HILLMAN - Hillman area residents and state employees held a meeting to inform mineral rights owners about Collingwood-Utica shale, and the options they can take for leasing oil and gas drilling rights.
Michigan State University Extension farm management educator Curtis Talley Jr., and Department of Environmental Quality geologist David Lawrence spoke at the Hillman Community Center, as did Fred Miller, a former Hillman resident who has dealt with oil and gas companies before. They addressed a large crowd about drilling opportunities in Northeast Michigan and what to avoid when signing a minerals lease.
Miller has no commercial interest, and no animus toward oil and gas producers, he said. Rather, he's aiming to educate land owners about their leasing options as interest in developing wells to tap Collingwood-Utica shales increases. He's also hoping to drum up interest in land owner associations. These groups have more clout when dealing with oil and gas companies. Miller was involved with a similar group near Fletcher Pond. By getting everyone in a certain area involved, they were able to split legal costs and get a good deal through their leases.
Collingwood-Utica shales are typically 6,000 to 10,000 feet deep in Northeast Michigan, Lawrence said. They're found across the northern Lower Peninsula, including under Alcona, Alpena, Montmorency and Presque Isle counties. When asked for a show of hands, a dozen or so audience members indicated they'd been approached about leasing Collingwood-Utica shales under their land.
Tapping the formation requires a different drilling technique than Antrim shale, the formation tapped by most of the wells currently in Alcona, Alpena and Montmorency counties, Lawrence said. For one, Collingwood-Utica is considerably deeper than Antrim. Collingwood-Utica is typically exploited by drilling horizontally and cracking up the shale using hydraulic fracturing.
Known as fracking, this technique has been used in Michigan since 1952, Lawrence said. More than 12,000 wells in the state have been completed using the technique since then, including numerous wells in Alpena and Montmorency counties. Nearly all of them are vertically drilled wells tapping Antrim shale gases.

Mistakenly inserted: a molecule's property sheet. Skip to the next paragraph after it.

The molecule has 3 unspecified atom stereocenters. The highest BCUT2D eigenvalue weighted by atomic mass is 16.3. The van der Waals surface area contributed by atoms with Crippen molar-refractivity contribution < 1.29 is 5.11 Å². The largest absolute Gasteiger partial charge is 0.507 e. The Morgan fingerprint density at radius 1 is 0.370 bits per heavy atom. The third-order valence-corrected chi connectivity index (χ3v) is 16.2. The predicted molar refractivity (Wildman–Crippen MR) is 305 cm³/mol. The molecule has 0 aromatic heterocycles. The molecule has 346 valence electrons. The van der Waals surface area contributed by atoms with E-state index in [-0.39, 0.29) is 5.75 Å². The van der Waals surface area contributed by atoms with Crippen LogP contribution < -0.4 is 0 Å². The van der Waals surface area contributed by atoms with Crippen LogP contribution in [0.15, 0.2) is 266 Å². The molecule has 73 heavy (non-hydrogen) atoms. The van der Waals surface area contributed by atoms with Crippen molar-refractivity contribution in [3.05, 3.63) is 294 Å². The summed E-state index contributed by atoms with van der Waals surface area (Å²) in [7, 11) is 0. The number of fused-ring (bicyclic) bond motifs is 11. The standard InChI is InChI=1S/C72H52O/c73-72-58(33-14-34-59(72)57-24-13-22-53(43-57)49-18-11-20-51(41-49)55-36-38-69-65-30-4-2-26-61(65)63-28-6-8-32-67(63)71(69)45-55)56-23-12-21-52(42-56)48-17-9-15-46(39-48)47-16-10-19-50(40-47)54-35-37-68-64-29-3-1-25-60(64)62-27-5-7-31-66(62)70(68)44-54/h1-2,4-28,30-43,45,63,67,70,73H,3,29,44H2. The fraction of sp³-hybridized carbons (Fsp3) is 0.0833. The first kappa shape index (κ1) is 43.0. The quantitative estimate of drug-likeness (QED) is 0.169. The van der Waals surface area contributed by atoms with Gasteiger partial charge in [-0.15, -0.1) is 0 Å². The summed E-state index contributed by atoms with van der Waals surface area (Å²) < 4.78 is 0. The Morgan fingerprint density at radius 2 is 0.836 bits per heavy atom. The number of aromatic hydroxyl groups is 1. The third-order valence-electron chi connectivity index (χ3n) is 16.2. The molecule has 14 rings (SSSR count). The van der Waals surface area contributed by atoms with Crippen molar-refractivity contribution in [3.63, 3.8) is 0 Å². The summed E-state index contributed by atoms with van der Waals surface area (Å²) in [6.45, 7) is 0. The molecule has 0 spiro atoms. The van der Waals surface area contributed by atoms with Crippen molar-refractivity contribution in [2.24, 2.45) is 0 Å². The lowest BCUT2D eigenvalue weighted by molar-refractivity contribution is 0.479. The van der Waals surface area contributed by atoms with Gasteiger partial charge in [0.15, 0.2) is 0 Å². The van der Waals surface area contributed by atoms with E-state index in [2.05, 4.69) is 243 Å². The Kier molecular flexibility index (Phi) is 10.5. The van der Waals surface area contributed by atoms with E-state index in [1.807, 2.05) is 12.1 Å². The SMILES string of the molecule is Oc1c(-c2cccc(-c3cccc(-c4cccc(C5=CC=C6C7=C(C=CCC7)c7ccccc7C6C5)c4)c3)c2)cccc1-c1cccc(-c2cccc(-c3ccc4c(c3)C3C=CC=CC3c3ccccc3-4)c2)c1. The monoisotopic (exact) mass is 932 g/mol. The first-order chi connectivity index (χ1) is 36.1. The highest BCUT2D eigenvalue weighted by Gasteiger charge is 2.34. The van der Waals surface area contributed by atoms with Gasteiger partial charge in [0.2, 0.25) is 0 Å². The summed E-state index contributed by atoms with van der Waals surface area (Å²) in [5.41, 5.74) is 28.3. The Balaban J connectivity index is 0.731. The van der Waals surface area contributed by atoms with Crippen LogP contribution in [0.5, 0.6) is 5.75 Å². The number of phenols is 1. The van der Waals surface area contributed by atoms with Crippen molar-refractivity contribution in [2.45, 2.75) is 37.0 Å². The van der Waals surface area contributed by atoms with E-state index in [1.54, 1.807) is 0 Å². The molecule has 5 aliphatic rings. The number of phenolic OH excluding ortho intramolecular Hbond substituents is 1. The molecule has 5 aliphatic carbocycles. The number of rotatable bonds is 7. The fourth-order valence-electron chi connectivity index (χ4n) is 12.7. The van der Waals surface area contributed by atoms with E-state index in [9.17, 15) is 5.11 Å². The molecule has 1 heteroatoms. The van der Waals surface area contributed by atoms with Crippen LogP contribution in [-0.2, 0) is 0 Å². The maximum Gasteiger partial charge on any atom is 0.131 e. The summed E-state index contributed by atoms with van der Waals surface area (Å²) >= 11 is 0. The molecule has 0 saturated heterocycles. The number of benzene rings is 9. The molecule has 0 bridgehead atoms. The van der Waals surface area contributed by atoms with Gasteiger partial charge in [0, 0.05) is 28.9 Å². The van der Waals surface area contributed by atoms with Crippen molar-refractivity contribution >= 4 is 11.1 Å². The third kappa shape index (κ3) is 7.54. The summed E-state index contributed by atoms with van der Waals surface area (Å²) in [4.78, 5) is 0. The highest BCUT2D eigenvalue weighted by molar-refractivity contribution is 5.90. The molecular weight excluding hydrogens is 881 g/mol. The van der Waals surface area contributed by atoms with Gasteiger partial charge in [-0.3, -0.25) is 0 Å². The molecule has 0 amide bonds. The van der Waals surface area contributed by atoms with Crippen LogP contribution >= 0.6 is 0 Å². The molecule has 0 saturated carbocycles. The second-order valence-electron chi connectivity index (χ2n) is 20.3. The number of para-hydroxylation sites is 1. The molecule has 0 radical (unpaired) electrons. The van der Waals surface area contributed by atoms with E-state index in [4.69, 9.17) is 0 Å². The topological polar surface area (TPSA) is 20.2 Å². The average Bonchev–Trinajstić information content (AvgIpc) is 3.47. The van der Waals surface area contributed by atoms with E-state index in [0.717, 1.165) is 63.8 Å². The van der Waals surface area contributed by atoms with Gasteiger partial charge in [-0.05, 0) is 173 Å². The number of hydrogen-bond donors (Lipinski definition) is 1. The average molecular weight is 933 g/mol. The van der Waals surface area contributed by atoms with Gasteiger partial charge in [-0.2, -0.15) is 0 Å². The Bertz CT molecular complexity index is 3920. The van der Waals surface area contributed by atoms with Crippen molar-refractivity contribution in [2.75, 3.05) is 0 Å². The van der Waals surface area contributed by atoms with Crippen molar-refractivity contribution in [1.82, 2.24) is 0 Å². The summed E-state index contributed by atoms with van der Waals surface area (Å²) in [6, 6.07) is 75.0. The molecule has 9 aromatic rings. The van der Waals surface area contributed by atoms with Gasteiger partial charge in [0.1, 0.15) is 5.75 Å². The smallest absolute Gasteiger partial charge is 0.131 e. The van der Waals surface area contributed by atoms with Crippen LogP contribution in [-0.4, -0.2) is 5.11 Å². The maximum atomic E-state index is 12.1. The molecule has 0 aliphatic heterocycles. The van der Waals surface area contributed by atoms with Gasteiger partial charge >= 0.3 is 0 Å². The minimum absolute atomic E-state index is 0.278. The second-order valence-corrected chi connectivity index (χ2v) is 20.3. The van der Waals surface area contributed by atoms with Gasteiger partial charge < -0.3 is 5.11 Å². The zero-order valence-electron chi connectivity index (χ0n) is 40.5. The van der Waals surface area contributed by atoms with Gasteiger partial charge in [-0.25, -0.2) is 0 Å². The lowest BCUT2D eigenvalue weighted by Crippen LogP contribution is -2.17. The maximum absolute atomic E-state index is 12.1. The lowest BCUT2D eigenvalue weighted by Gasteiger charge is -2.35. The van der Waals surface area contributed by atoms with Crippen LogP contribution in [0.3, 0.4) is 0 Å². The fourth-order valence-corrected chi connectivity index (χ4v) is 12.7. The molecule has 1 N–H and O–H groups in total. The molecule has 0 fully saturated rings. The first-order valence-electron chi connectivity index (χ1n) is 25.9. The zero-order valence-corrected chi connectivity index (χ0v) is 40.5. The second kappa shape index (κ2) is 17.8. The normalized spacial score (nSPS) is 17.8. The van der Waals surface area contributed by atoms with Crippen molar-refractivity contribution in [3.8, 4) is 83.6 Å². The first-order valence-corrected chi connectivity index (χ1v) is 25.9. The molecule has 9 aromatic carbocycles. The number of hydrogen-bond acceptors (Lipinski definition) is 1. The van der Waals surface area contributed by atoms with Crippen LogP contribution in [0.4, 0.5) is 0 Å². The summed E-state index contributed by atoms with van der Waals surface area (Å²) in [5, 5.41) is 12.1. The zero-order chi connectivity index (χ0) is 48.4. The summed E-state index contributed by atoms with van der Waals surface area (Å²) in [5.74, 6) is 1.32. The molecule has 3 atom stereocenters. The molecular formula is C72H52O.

In response to an audience member who asked if there had been any environmental problems resulting from this, Lawrence said he was unaware of any problems in Michigan. By DEQ rules, all fracking fluids that flow back out of the well must be containerized, and can't be stored in an open pit.
Lawrence also gave a rundown of what the DEQ's Office of Oil, Gas and Minerals does, including drilling plan reviews, well site inspections and other tasks to ensure oil and gas drilling is being done safely.
Talley gave the second part of the presentation. He formerly had been involved in the commercial side of hydrocarbon production, and negotiated with oil and gas companies in Colorado. He and Miller urged the audience to avoid so-called standard leases. Most are written to benefit the oil and gas companies, and many aspects of a lease can be changed. Other items can be added to benefit the land owner.
Talley talked about some of the negotiating tactics used by leasing companies, and urged people to know what they want. Good leases take time, and each landowner has unique goals for their land to consider. It's also common for people to take cash bonuses and pay little attention to what's on the lease they signed.
"So many people do not look at their minerals as something of value," he said. "They can be very valuable, they can be more valuable in some situations than the surface production."
Talley recommended seeking the advice of an attorney familiar with oil and gas leases, he said. There are numerous aspects of these documents that require specialized knowledge, and the agreements can last for generations. Lessors should seek contracts containing a Pugh clause, which releases any land not receiving royalty from any unit or pool after the primary term expires. The primary term is the period during which a company must start drilling or its lease will expire, usually over one to five years.
Land owners also are able to lease specific strata, and stipulate that leases only cover hydrocarbons and not other chemicals, Talley said.
Asking for topsoil segregation can make site restoration easier, Talley said. This stipulation requires the drilling company to keep any topsoil cleared to make the drilling pad in piles nearby so it can be replaced later. Land owners also can negotiate payments for surface damage, and some have made arrangements to be paid for any timber cleared for the drilling site.
Setback requirements must be minded as well, Talley said. Leases typically have a 150-foot setback from any house for well drilling, but this is open to negotiation. He showed the audience a photograph of a drilling site crowded with semi trucks and other heavy equipment.
Some landowners can get non-development leases, where the oil or gas is drilled from another site, Talley said. He showed an image of one site where dozens of wells were drilled from a single drilling pad.
More information for landowners is available through MSUE's website, at msue.anr.msu.edu/program/info/oil-and-gas.
Jordan Travis can be reached via email at firstname.lastname@example.org or by phone at 358-5688.